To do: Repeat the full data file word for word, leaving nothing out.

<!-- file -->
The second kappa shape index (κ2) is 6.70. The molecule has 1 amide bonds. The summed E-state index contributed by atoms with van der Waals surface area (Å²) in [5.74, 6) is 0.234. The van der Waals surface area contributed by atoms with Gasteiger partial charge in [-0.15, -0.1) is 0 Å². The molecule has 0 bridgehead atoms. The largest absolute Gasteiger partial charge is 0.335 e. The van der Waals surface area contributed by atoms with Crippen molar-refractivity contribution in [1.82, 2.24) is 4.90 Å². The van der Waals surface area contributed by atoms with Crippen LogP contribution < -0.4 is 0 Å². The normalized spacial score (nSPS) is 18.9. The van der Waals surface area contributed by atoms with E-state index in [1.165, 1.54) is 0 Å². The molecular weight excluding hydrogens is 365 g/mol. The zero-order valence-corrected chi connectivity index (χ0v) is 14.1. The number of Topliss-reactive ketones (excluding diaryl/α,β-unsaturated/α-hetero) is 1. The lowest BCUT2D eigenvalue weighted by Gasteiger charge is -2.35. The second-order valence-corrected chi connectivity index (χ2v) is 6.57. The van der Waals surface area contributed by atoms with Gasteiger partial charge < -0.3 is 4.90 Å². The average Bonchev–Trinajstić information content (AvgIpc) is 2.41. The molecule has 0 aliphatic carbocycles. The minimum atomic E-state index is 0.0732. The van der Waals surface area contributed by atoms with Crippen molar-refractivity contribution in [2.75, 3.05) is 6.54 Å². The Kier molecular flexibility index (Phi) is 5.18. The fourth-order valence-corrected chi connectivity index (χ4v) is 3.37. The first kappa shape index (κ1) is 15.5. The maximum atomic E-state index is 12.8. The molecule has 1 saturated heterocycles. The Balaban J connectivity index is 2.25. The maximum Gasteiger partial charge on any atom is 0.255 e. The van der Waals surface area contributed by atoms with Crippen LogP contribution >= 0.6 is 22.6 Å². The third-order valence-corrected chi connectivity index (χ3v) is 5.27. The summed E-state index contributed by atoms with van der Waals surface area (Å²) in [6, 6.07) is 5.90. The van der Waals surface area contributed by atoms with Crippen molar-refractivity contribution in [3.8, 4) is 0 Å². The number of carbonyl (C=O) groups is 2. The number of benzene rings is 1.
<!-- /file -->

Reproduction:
The second kappa shape index (κ2) is 6.70. The molecule has 1 amide bonds. The summed E-state index contributed by atoms with van der Waals surface area (Å²) in [5.74, 6) is 0.234. The van der Waals surface area contributed by atoms with Gasteiger partial charge in [-0.15, -0.1) is 0 Å². The molecule has 0 bridgehead atoms. The largest absolute Gasteiger partial charge is 0.335 e. The van der Waals surface area contributed by atoms with Crippen molar-refractivity contribution in [1.82, 2.24) is 4.90 Å². The van der Waals surface area contributed by atoms with Crippen LogP contribution < -0.4 is 0 Å². The normalized spacial score (nSPS) is 18.9. The van der Waals surface area contributed by atoms with E-state index in [1.165, 1.54) is 0 Å². The molecular weight excluding hydrogens is 365 g/mol. The zero-order valence-corrected chi connectivity index (χ0v) is 14.1. The number of Topliss-reactive ketones (excluding diaryl/α,β-unsaturated/α-hetero) is 1. The lowest BCUT2D eigenvalue weighted by Gasteiger charge is -2.35. The second-order valence-corrected chi connectivity index (χ2v) is 6.57. The van der Waals surface area contributed by atoms with Gasteiger partial charge < -0.3 is 4.90 Å². The average Bonchev–Trinajstić information content (AvgIpc) is 2.41. The molecule has 0 aliphatic carbocycles. The minimum atomic E-state index is 0.0732. The van der Waals surface area contributed by atoms with Crippen molar-refractivity contribution in [2.75, 3.05) is 6.54 Å². The Kier molecular flexibility index (Phi) is 5.18. The fourth-order valence-corrected chi connectivity index (χ4v) is 3.37. The first kappa shape index (κ1) is 15.5. The maximum atomic E-state index is 12.8. The molecule has 1 saturated heterocycles. The Balaban J connectivity index is 2.25. The maximum Gasteiger partial charge on any atom is 0.255 e. The van der Waals surface area contributed by atoms with Crippen LogP contribution >= 0.6 is 22.6 Å². The third-order valence-corrected chi connectivity index (χ3v) is 5.27. The summed E-state index contributed by atoms with van der Waals surface area (Å²) in [6, 6.07) is 5.90. The van der Waals surface area contributed by atoms with Crippen molar-refractivity contribution in [3.8, 4) is 0 Å². The number of carbonyl (C=O) groups is 2. The number of benzene rings is 1.